Candidate Trump’s tough and hostile rhetoric against Tehran and the P-5 + one nuclear agreement with Iran is one the reasons some Arab and Israeli leaders are welcoming the arrival of the Trump era. But those hopes may be dashed relatively soon. During the campaign Trump issued statements of varying degrees of opposition to the deal. It is the “worst deal ever negotiated” vowing at times to get rid of it, or re-negotiate it, while his top advisors like Newt Gingrich were urging him to tear it apart on his first day in office. But to propose opening the thorny negotiations will give the hardliners in Tehran the opening they need to seek maximalist demands, thereby scuttling the re-election chances of President Rowhani next year. Unilateral withdrawal from an international agreement will have serious consequences on the US and will create tension between the US and its French, British and German allies. Such a move will not sit well with President Putin, the same leader Mr. Trump is trying to convince that his election should be, to paraphrase Rick’s memorable words to Captain Renault in the movie Casablanca, “the beginning of a beautiful relationship.” But instead of scuttling an agreement that is being implemented, President Trump could become more critical of the Iranian military’s role in Iraq, Syria and Yemen, but more likely he will not object to congress maintaining and ratcheting up sanctions on Iran, a position not taken by the Obama administration. Earlier this month, the House of Representative approved bipartisan bills to crack down on states supporting Assad’s regime (including Russia) and renewed a decades-old Iran sanctions law.
A confederacy of autocrats
The game of exaggerated Arab expectations from American presidents should be tempered by the disillusionment of Arabs with both the Bush and Obama administrations. Arabs were hopeful when George W. Bush was elected, thinking that he will be like his father and continue the search for an Arab-Israeli peace. But the 9/11 terrorist attacks changed everything and led to America’s two longest wars in its history. The same can be said about the high expectations from a man whose full name is Barack Hussein Obama, who vowed to start a new beginning with the Muslim world. Then came the season of Arab uprisings, followed by another season from hell, this time when the uprisings were exploited by the powers that be and turned into vicious civil wars and ultimately encouraged the rise of ISIS.
President-elect Trump shares President Obama’s refusal to get involved more deeply and militarily in the Middle East. President Obama is tired of the Middle East and has been critical of the Egyptian government’s violations of human rights and issues across the region. President Trump, on the other hand, wants to restore relations with Egypt including restoration of economic support. The initial studied welcome of Arab, Turkish and Israeli officials of the election of Mr. Trump is also due to the fact that Trump rarely spoke about the need to foster and support human rights and human dignity in the world, including the countries of the Middle East. The election of Mr. Trump, whose autocratic tendencies are well known and documented, has coincided with the rise of a confederacy of strong men and/or autocrats all over the world, including a number of them in western Europe, catapulted by populist movements and right wing parties and strong opposition to new immigrants and refugees from the Middle East, South Asia and Africa. President Putin is actively supporting this worrisome phenomenon and is familiar with the major players in it. Democracy as a system of governance is in a state of retreat. The silence of Mr. Trump during his campaign in the face of violations of human rights in Middle Eastern societies and beyond can only be welcomed by the autocrats who will not be subjected in the next four years to the usual cajoling and pressure that previous administrations imposed on America’s allies.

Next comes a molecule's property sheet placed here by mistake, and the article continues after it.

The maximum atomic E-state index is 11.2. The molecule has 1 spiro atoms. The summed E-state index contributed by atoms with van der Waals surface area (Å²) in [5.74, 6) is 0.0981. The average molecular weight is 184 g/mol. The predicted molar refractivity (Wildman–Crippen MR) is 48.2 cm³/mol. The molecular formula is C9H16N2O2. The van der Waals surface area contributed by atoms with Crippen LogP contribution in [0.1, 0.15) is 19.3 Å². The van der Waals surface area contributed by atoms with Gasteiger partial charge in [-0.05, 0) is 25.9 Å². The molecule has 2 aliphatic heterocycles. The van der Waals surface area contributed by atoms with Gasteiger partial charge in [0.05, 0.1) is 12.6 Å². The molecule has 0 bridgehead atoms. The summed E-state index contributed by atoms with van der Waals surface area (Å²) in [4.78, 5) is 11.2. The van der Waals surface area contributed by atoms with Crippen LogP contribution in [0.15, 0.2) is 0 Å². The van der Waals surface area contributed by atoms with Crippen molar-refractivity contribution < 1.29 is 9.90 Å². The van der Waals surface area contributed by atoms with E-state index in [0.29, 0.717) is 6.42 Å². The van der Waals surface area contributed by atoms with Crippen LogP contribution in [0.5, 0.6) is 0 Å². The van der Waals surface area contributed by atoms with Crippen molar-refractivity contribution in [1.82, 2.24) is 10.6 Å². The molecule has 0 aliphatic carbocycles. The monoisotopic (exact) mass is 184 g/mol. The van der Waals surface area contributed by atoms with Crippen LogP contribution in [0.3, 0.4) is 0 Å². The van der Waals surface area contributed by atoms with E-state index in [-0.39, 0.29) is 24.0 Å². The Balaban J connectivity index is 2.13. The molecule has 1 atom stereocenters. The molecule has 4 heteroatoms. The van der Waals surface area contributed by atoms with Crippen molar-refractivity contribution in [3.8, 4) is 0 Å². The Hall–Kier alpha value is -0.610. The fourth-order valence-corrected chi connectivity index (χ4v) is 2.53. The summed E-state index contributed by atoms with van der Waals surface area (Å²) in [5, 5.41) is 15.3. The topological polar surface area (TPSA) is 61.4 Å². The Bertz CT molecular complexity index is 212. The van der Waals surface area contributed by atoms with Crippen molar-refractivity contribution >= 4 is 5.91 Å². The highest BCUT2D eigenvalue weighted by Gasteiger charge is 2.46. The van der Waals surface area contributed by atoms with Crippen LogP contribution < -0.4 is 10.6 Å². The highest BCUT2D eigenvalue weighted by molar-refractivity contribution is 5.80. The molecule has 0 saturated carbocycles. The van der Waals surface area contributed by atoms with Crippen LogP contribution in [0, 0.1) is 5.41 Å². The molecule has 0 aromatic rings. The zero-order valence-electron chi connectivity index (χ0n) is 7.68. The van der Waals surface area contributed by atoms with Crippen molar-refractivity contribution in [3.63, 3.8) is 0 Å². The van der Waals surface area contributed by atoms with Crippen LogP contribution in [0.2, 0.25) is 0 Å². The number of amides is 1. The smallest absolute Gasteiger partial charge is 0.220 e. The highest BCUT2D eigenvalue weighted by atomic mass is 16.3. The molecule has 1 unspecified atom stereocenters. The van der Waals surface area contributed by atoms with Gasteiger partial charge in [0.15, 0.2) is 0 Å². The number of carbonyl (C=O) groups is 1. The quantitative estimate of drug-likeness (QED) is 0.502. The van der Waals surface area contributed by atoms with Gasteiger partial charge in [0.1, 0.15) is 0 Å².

That’s in part what the Trump presidency means for the Middle East.
Hisham Melhem is a columnist and analyst for Al Arabiya News Channel in Washington, DC. Melhem has interviewed many American and international public figures, including Presidents Barack Obama and George W. Bush, Secretaries of State Hillary Clinton and John Kerry, Secretary of Defense Robert Gates, and Chairman of the Joint Chiefs of Staff Admiral Mike Mullen, among others. He is also the correspondent for Annahar, the leading Lebanese daily. For four years he hosted "Across the Ocean," a weekly current affairs program on U.S.-Arab relations for Al Arabiya. Follow him on Twitter : @hisham_melhem